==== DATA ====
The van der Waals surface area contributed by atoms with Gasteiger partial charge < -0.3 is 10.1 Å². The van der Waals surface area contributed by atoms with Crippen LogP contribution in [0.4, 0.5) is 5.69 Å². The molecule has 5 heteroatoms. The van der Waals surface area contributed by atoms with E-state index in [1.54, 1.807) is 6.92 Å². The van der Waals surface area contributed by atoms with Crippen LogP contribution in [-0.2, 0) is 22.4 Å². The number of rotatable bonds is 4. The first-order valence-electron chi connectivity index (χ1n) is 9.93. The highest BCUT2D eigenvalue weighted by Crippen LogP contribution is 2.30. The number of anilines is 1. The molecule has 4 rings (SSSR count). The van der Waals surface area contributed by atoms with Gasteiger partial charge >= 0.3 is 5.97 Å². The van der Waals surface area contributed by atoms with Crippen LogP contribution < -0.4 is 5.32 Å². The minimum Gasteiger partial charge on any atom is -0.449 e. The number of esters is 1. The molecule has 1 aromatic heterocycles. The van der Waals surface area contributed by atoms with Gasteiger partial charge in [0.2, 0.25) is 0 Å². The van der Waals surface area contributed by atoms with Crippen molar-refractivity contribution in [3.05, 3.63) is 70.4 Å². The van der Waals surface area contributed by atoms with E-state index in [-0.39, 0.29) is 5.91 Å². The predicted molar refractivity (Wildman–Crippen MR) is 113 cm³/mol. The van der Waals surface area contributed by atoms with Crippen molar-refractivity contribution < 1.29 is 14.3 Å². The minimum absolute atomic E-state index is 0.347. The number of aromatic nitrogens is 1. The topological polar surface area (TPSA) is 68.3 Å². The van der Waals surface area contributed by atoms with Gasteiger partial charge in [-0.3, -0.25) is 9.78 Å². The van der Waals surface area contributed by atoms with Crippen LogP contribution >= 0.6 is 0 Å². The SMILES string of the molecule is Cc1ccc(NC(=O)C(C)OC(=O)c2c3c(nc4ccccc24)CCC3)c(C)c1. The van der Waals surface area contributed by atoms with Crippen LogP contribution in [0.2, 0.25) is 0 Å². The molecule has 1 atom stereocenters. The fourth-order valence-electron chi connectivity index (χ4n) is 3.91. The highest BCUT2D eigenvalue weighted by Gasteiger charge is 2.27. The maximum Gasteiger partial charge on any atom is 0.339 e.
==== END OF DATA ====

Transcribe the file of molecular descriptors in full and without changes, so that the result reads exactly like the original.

The van der Waals surface area contributed by atoms with Gasteiger partial charge < -0.3 is 10.1 Å². The van der Waals surface area contributed by atoms with Crippen LogP contribution in [0.4, 0.5) is 5.69 Å². The molecule has 5 heteroatoms. The van der Waals surface area contributed by atoms with E-state index in [1.54, 1.807) is 6.92 Å². The van der Waals surface area contributed by atoms with Crippen LogP contribution in [-0.2, 0) is 22.4 Å². The number of rotatable bonds is 4. The first-order valence-electron chi connectivity index (χ1n) is 9.93. The highest BCUT2D eigenvalue weighted by Crippen LogP contribution is 2.30. The number of anilines is 1. The molecule has 4 rings (SSSR count). The van der Waals surface area contributed by atoms with Gasteiger partial charge >= 0.3 is 5.97 Å². The van der Waals surface area contributed by atoms with Crippen LogP contribution < -0.4 is 5.32 Å². The minimum Gasteiger partial charge on any atom is -0.449 e. The number of esters is 1. The molecule has 1 aromatic heterocycles. The van der Waals surface area contributed by atoms with Gasteiger partial charge in [0.2, 0.25) is 0 Å². The van der Waals surface area contributed by atoms with Crippen molar-refractivity contribution in [3.05, 3.63) is 70.4 Å². The van der Waals surface area contributed by atoms with E-state index in [-0.39, 0.29) is 5.91 Å². The predicted molar refractivity (Wildman–Crippen MR) is 113 cm³/mol. The van der Waals surface area contributed by atoms with Crippen molar-refractivity contribution < 1.29 is 14.3 Å². The minimum absolute atomic E-state index is 0.347. The number of aromatic nitrogens is 1. The topological polar surface area (TPSA) is 68.3 Å². The van der Waals surface area contributed by atoms with Gasteiger partial charge in [-0.3, -0.25) is 9.78 Å². The van der Waals surface area contributed by atoms with Crippen LogP contribution >= 0.6 is 0 Å². The SMILES string of the molecule is Cc1ccc(NC(=O)C(C)OC(=O)c2c3c(nc4ccccc24)CCC3)c(C)c1. The van der Waals surface area contributed by atoms with Crippen LogP contribution in [0.2, 0.25) is 0 Å². The molecule has 1 atom stereocenters. The fourth-order valence-electron chi connectivity index (χ4n) is 3.91. The highest BCUT2D eigenvalue weighted by Gasteiger charge is 2.27. The maximum Gasteiger partial charge on any atom is 0.339 e.